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10 Difficult Lessons Everyone Should Learn In Their Twenties

10 Difficult Lessons Everyone Should Learn In Their Twenties

Your twenties are a difficult time. Having just graduated high school a few years ago, you’d been convinced by society that you were ready to take on the world. However, upon graduating college a few years later you realize you’re no longer the oldest of the young adults; rather you’re the youngest of the old adults. With this realization comes a ton of other life lessons you’ll learn from. Here’s a list of ten difficult lessons.

1. Your worldview is flawed

When you were in college, you probably took a philosophy or ethics class, joined a couple protest groups, and thought you had all the answers to the world’s problems. When you get out into the real world, you’ll find things aren’t as cut and dry as you thought they were. Issues that seemed black and white when you were stuck in the bubble of your college campus actually have myriad grey areas that you never understood until you lived through them. Once you’re dropped into the real world, you’ll immediately realize you don’t know nearly as much as you thought you did.

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2. You won’t always be right

Once you realize you don’t know anything, you’ll have to come to the realization that you won’t always be right. While in your twenties, you should start to see the world in a more objective manner than you had as a young adult. You’ll also realize that “being right” isn’t always the best case scenario. Sometimes it’s better to realize you were wrong and work on whatever issue is at hand, than it is to push forward under the false impression that you’re 100% correct in your assumptions.

3. You should never stop learning

Just because you’ve graduated from a prestigious four-year school doesn’t mean you have the right to stop learning. In today’s ever-evolving world, being a life-long learner is a prerequisite to finding success. Technology has made it easier than ever to continue your education in some way on a daily basis, whether through online courses or workshops, or simply subscribing to newsletters and podcasts. The second you take a break from learning, someone with more ambition will surpass you in knowledge, skills, and marketability.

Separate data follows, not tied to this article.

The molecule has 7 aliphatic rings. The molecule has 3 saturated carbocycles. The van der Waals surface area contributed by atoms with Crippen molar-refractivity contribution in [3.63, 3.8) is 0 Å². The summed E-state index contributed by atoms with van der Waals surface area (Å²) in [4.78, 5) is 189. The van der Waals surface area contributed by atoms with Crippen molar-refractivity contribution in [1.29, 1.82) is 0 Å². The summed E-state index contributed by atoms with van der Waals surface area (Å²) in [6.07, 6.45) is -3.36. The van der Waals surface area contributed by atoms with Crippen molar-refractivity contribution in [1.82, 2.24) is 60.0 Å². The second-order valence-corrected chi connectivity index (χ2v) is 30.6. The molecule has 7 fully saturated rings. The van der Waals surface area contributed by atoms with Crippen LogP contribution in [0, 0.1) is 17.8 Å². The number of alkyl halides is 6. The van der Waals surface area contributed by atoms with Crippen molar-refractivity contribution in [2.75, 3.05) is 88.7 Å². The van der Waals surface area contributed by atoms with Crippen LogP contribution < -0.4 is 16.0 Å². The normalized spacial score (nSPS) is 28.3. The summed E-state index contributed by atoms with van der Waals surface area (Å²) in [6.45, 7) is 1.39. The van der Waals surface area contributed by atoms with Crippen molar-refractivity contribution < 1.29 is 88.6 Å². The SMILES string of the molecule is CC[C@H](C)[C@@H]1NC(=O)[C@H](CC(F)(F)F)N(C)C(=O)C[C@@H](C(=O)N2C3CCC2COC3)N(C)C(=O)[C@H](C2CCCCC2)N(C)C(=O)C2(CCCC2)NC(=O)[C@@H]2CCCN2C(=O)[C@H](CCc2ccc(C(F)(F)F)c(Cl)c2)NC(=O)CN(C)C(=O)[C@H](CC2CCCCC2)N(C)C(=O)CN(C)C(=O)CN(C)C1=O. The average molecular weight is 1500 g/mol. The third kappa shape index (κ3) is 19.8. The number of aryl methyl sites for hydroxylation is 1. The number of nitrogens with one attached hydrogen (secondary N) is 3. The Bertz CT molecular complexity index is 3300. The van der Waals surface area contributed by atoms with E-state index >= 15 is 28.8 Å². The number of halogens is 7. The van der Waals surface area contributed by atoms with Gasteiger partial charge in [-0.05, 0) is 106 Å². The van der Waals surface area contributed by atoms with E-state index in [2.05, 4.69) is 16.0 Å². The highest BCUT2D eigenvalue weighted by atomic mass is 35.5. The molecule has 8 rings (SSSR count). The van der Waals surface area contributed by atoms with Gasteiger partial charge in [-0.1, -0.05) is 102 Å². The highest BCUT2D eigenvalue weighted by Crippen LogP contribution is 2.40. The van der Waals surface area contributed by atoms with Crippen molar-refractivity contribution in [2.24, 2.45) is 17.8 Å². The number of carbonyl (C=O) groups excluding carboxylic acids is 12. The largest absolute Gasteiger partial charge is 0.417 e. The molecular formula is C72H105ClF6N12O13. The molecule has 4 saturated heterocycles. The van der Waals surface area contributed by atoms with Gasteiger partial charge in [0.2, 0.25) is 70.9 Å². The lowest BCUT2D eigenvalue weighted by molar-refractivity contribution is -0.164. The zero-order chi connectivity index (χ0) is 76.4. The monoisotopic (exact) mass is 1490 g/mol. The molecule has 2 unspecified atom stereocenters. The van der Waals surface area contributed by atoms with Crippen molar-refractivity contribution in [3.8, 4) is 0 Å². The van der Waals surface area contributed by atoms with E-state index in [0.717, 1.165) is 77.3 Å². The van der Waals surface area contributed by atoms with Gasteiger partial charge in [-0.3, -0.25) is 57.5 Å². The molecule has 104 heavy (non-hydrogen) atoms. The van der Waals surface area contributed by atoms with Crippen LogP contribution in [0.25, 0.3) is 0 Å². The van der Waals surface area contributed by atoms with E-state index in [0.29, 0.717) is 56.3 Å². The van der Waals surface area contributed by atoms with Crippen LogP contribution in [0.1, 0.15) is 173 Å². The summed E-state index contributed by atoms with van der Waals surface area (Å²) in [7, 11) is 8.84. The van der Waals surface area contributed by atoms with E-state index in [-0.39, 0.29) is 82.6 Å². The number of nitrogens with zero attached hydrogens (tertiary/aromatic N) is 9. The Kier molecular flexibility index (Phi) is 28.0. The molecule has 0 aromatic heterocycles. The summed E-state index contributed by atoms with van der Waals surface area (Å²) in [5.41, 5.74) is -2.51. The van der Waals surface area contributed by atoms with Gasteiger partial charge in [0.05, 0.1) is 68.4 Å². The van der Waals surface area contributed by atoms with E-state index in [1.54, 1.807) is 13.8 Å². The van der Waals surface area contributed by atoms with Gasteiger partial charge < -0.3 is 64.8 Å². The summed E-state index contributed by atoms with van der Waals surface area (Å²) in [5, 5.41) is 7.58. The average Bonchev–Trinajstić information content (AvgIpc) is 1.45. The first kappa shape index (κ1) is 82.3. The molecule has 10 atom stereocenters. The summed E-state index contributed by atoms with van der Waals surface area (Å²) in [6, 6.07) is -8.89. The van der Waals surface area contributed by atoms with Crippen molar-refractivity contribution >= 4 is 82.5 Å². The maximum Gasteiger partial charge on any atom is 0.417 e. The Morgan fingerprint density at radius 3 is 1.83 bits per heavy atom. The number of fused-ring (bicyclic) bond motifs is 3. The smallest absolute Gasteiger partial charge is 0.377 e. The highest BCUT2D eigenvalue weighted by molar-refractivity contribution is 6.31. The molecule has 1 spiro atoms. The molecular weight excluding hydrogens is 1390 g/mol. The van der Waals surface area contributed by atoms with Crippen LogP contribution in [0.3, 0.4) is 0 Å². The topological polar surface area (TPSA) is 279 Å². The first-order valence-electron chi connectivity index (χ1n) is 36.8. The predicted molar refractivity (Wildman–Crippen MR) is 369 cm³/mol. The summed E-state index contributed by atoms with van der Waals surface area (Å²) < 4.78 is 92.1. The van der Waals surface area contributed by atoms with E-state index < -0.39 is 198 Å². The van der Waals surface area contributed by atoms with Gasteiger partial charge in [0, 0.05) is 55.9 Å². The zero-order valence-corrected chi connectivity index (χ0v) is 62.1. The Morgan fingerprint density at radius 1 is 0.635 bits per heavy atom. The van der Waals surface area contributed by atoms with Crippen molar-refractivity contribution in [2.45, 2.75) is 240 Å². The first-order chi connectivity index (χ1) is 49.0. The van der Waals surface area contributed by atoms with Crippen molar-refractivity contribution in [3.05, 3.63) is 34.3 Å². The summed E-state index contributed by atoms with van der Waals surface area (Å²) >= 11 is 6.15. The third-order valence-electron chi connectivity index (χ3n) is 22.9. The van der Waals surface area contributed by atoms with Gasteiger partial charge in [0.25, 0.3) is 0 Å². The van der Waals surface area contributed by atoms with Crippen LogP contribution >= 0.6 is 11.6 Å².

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4. You’re replaceable at work

Just because you have a job doesn’t mean you’ll always have a job. There won’t be any boo-hoo pity-party for you if you mess up big enough that your company can’t afford to keep you. It’s an unfortunate truth that job security is no longer a guarantee. You might even find yourself being replaced by a machine at some point in your lifetime. This is why you should continue learning and adapting to the world around you. Staying current in your skills is essential in order to make yourself as irreplaceable as possible.

5. No one owes you anything

Like I said, your sob story won’t get you anywhere in this world. Just because “it’s always been your dream” to work somewhere doesn’t mean that company will hire you. Even if you’ve graduated from an Ivy League school, you can’t just assume you’ll walk across the stage and step into a cushy career. Your degree simply shows that you have the drive and ability to work up the ladder from the bottom — which is exactly where you’ll start out. Being hired anywhere is a great opportunity. Don’t overlook an entry-level position because you think you deserve more.

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6. Relationships are difficult

This lesson applies to friendships and romantic relationships. As you grow older, you’ll find it harder and harder to get together with friends you’ve had over the years. Although technology has made communicating with friends easier than ever, our busy world has made it harder and harder to get a bunch of your friends in the same room at the same time. Forging a romantic relationship is incredibly difficult as well. On top of all the hard work you’ll be doing to stay afloat in your own life, you’ll also need to put extra effort into making sure your relationship doesn’t get into a rut and end prematurely. Keep it fresh, no matter how hard you have to work at it.